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The most widely accepted classification of PN's was devised by Vorontsov-Velyaminov in 1934.  Although there have been alternative classifications proposed, such as Gurzadyan's system, most of the data that I have seen uses the V-V types.

In this system, there are six major classifications with two of these classes containing sub-types.  Depending on the morphology of the planetary, individual PN's can be typed into more than one major classification and also sub-types.  In my present collection of data, I have identified at least 35 separate types of planetary form.  The classification system is presented here, and to illustrate this system, I have linked representative images to the listed type.  At present, these images have been downloaded and processed, and annotated from NASA's SkyView website.  It is planned to replace these general sky images with dedicated images taken of the individual  planetaries so that the true nature of their forms can be instantly recognized.  With the SkyView images, it is not always possible to discern the exact nature of the object since the exposure time, image scale, and filter's used were not optimum for the object.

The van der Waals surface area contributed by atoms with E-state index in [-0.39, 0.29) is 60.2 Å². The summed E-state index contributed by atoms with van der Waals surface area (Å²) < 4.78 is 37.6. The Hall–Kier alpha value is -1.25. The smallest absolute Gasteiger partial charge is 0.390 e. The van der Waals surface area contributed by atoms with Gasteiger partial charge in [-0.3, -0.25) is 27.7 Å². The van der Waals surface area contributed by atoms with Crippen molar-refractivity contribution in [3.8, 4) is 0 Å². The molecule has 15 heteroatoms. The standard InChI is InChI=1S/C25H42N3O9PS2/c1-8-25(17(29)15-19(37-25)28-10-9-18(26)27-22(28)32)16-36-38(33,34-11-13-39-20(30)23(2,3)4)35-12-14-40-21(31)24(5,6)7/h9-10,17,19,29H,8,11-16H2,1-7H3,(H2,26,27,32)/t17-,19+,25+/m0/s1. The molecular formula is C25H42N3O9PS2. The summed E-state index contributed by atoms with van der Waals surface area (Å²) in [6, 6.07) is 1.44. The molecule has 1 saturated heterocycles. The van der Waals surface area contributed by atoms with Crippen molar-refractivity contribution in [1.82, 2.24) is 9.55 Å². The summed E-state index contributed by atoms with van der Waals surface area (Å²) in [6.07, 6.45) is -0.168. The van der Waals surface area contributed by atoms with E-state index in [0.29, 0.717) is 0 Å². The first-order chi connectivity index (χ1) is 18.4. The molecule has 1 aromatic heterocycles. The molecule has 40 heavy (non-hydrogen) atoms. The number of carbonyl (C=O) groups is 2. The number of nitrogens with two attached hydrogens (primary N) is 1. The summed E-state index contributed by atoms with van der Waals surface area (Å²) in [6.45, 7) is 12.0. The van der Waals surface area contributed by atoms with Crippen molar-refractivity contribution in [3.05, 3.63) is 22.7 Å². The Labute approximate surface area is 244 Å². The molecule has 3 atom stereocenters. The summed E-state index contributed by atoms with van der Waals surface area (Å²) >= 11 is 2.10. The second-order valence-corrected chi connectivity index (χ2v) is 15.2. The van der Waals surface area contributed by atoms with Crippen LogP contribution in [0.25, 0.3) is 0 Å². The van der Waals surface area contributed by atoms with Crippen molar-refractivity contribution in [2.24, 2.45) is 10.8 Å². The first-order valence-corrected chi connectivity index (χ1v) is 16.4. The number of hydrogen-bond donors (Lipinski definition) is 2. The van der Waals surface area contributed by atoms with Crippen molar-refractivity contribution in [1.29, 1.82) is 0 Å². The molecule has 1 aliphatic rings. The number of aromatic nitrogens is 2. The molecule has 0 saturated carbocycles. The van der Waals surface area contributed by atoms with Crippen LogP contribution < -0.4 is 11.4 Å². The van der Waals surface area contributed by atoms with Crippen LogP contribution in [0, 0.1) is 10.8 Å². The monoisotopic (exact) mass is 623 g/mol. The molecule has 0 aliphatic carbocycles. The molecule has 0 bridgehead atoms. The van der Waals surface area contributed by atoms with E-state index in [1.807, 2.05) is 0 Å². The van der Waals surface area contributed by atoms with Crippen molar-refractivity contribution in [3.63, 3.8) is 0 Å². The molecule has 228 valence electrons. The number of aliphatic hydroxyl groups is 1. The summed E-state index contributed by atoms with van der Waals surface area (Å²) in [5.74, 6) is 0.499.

The images that I have selected are presented in 'negative' format so that hopefully any faint detail will be more discernable and each image, unless otherwise noted, has a size of 7.5 arcminutes square.
To view an image, click on the text for each type.


    1. Stellar Image.  (I)

    2. Smooth Disk   (II)
        2a. Smooth Disk, brighter towards center.  (IIa)
        2b. Smooth Disk, uniform brightness. (IIb)
        2c. Smooth Disk, traces of ring structure.  (IIc)

    3. Irregular Disk    (III)
        3a. Irregular Disk, very irregular brightness distribution.  (IIIa)
        3b. Irregular Disk, traces of ring structure.    (IIIb)

    4. Ring Structure.    (IV)

    5. Irregular Form, similar to a diffuse nebula.    (V)

    6. Anomalous Form.    (VI)

More complex structure can be categorized by combining the various types, such as 3b+2 (one irregular disk with traces of ring structure, and a second smooth disk), 4+4 (double ring structure), or 4+2 (a ring and a smooth disk present).

With the data that I have gathered, I have found an additional twenty-four combination types of planetaries. These will be added shortly, along with images from SkyView.  There is quite a array of forms and structures that exist with planetary nebula, and I hope the images presented are helpful.  

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